Skip to Main Content

We have a new app!

Take the Access library with you wherever you go—easy access to books, videos, images, podcasts, personalized features, and more.

Download the Access App here: iOS and Android


The expression “life is what happens while you are busy making other plans,” often applies in both life and labor. Labor is frequently the initiation for parents into the reality that kids will most often do what they want, in the way they want, when they want and parental control and influence over them is limited. This recognition of the unpredictability of the labor process and a willingness to adapt one’s plan for labor in response to the situation is important for all women intending to labor naturally, as it helps reduce the negative feelings of disappointment or failure that may otherwise develop if the need for medical intervention arises. However, it is equally important for medical staff to recognize that helping laboring women maintain as much control over the process as possible reduces the likelihood that the birth will be traumatic for their patients or that their patients will suffer from postpartum depression and anxiety disorders.1 Too often, when a natural labor begins to veer off course, to borrow from another common expression, the baby is thrown out with the bath water. The decision to alter course and utilize any medical intervention in the labor process leads to a complete abandonment of all the intentions the parents had for their delivery and a uniform adoption of the traditional medical birth model. This tendency is not usually necessary and often leaves mothers feeling that they in some way failed or that their desired birth was taken from them.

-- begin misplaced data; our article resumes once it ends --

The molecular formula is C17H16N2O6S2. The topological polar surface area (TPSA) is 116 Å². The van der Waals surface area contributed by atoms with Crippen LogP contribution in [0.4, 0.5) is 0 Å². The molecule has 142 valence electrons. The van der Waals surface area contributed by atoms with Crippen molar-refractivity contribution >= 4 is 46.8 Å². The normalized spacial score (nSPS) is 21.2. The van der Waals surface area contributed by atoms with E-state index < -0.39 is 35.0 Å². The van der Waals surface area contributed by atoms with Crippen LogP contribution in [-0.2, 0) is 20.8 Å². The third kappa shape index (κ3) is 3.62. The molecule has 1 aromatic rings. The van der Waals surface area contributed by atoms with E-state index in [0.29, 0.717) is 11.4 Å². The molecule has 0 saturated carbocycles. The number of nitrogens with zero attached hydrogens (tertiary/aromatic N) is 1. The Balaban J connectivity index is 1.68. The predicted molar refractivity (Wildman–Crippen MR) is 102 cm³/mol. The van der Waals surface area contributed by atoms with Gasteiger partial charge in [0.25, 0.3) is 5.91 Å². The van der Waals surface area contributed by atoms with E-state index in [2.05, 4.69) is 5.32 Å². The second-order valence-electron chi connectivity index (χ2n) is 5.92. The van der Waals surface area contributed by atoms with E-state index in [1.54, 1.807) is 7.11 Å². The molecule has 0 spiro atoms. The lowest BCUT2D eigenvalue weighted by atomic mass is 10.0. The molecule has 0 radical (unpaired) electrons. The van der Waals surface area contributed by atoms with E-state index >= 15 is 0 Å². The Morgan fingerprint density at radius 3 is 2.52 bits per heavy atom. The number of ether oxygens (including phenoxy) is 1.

When intervention is truly indicated, a preferable management strategy is a stepwise model. In this model, medical intervention is implemented in progressive fashion, both in terms of the aggressiveness and quantity of interventions. The goal is to utilize the intervention that addresses care goals but interferes with the patient’s birth plan to the least degree and to introduce only a single intervention at a time, to the degree possible given the specific indication for the modification in plans. This method is best illustrated through several real-life examples. However, prior to those examples, it is important to also explore how decision making is approached within the stepwise model. Integral to the stepwise model of intervention is a shared decision-making process, which is borne out in the medical literature as a sound method for making medical decisions that are effective in terms of outcomes and satisfying for the patient involved. This method of decision making is advocated by proponents of a true informed consent dialogue between patients and providers, rather than the typical paper form, sign on the bottom line, style of informed consent which is most commonly performed.

Shared Decision Making

Shared decision making is defined as “an approach where clinicians and patients share the best available evidence when faced with the task of making decisions, and where patients are supported ...

Pop-up div Successfully Displayed

This div only appears when the trigger link is hovered over. Otherwise it is hidden from view.